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I would like to second Adam's comments. There is a world of difference between being able to pound out code, and being productive. In fact things you would think are good measures, lines of code written, bugs fixed, and so on, are actually highly misleading.

The worse the code you are cranking, the easier it is to crank it. Furthermore the higher the bug counts. But they are all simple bugs so they are easy to fix. Thus giving the illusion of a highly productive programmer.

However when you attempt to measure productivity by producing a measure of how long it takes to get the same task done, the most productive coders spend the least time actually typing code. Instead they spend time on activities like design, review, and so on that head off bugs before they start. When you consider that the majority of your time is spent in repairing code, when you just race ahead it is like paying in credit. You will have to pay back with interest before you are done.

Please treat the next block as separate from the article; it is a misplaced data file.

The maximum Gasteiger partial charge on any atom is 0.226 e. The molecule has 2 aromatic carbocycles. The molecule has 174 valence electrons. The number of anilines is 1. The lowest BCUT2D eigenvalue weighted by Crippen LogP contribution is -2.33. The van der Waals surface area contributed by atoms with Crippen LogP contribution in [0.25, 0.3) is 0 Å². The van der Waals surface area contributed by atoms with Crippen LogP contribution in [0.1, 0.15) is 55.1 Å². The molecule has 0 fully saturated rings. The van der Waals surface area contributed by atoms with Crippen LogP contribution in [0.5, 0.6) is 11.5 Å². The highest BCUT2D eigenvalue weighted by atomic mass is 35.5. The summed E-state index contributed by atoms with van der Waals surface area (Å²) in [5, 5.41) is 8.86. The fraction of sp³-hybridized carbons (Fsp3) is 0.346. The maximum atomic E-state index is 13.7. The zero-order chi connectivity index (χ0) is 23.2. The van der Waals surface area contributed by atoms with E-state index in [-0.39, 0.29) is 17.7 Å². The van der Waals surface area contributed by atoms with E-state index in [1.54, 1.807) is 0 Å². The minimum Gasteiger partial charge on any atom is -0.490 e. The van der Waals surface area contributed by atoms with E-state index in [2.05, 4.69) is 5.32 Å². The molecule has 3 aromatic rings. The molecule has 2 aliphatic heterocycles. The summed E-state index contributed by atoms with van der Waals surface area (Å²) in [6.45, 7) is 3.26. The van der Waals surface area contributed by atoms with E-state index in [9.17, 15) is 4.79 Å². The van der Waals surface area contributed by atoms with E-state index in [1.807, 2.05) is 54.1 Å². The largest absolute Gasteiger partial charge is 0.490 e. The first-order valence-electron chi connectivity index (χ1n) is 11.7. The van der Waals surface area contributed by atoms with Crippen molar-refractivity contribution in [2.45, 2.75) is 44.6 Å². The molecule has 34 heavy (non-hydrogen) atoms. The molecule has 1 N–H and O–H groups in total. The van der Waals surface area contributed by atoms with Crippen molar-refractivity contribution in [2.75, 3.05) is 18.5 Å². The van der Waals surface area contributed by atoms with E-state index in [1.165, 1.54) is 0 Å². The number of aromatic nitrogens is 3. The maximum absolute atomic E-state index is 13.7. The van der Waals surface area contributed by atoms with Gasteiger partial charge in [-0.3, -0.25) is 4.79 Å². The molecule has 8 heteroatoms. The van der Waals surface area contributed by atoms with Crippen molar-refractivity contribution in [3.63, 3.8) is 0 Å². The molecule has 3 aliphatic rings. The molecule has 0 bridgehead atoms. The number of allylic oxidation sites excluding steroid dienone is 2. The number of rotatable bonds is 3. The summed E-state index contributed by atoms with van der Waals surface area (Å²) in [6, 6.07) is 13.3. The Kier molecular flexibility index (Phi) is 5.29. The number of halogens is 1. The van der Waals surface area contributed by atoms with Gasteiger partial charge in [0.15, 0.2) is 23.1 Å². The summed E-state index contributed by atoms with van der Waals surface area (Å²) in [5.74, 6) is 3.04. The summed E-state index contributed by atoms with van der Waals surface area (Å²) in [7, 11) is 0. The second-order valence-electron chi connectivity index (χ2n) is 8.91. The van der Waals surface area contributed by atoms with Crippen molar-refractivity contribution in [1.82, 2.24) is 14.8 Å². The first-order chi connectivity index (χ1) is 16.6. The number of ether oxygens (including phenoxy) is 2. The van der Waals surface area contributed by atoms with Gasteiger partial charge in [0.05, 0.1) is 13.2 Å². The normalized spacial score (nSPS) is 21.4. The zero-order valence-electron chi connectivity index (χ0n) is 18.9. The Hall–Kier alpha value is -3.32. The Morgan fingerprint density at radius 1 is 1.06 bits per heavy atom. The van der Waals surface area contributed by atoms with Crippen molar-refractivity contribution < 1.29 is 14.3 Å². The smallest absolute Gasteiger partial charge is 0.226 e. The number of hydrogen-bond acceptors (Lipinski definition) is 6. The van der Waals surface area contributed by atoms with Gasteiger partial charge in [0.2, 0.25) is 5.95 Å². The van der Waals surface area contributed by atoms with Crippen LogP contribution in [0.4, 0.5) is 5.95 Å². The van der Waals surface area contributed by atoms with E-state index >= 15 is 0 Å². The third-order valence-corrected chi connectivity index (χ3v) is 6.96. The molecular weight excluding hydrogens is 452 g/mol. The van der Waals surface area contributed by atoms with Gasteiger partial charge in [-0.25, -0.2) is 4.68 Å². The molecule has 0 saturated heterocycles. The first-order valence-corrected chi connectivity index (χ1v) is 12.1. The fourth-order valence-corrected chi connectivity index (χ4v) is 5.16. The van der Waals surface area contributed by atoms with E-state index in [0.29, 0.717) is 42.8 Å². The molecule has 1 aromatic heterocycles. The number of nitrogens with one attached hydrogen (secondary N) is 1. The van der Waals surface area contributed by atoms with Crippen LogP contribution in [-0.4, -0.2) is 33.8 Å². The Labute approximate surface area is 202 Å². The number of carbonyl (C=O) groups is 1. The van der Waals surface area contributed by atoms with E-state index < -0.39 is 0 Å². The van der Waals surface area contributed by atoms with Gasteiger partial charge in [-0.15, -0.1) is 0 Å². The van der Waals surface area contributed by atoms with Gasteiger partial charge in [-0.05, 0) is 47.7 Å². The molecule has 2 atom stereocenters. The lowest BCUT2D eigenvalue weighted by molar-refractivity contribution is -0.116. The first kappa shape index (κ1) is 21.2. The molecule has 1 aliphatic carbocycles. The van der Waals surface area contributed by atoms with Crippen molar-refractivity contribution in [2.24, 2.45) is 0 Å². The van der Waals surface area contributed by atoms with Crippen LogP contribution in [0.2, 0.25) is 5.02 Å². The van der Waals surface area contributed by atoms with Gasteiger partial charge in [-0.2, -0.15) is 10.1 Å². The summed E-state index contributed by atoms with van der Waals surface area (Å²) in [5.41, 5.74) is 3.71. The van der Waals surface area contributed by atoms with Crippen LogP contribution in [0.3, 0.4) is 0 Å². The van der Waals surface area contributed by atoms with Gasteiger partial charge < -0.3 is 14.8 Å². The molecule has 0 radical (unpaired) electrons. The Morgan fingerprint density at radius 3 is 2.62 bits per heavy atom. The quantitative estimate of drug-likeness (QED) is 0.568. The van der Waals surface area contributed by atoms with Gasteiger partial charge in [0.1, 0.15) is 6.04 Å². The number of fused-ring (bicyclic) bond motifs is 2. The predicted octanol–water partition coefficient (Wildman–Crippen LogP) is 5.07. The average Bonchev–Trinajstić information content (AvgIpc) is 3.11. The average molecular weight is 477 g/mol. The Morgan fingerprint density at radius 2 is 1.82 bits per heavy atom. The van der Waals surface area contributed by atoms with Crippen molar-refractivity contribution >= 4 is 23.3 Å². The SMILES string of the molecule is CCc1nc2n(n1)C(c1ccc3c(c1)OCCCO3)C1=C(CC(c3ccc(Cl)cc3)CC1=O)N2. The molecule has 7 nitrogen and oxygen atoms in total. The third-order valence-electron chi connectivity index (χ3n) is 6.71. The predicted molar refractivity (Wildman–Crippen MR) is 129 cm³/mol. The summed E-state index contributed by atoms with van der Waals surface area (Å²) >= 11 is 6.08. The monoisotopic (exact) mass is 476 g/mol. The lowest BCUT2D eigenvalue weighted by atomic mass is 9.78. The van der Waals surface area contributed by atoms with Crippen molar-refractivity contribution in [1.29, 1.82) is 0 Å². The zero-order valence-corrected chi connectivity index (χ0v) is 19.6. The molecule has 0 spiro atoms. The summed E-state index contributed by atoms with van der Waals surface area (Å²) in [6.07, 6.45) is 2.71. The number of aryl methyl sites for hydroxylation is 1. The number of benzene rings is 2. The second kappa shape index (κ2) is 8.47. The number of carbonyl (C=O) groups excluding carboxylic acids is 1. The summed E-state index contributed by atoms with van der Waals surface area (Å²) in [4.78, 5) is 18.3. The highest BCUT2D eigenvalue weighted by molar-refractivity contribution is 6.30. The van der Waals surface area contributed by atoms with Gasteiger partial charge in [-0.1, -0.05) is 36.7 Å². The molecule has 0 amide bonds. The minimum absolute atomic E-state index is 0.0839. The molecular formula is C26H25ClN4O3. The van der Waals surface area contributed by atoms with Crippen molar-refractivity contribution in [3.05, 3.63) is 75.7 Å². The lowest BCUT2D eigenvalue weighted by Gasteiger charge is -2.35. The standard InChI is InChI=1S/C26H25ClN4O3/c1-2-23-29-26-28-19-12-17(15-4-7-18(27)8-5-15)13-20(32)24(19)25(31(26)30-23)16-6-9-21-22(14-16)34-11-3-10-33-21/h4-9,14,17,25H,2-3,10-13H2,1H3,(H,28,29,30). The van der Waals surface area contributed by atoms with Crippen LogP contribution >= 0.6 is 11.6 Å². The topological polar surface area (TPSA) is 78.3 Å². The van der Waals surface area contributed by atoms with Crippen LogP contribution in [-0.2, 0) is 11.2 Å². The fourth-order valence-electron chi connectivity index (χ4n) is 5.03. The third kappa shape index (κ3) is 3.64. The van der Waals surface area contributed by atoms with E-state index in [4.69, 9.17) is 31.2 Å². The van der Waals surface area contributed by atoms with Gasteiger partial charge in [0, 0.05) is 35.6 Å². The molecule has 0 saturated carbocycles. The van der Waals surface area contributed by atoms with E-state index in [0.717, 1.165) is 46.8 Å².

If you want to understand more about productivity, I strongly recommend Rapid Development : Taming Wild Software Schedules by Steve McConnell. (Glancing through the reviews I am surprised that there are as many 4's as there are. Oh well) Of course at your stage you might benefit more from Code Complete by the same author.

Now you have indicated in the past that you think I am just a Linux troll. So let me point out up front that those two books I just recommended for you are published by Microsoft Press by an author who works as a consultant for, among other companies, Microsoft. They also have some of the best advice that I have ever seen on how to program well. I don't believe in turning down good advice just because I dislike the source. I strongly recommend that you not turn down this advice either.


In reply to Re (tilly) 1: Speedy Hacking by tilly
in thread Speedy Hacking by mothra

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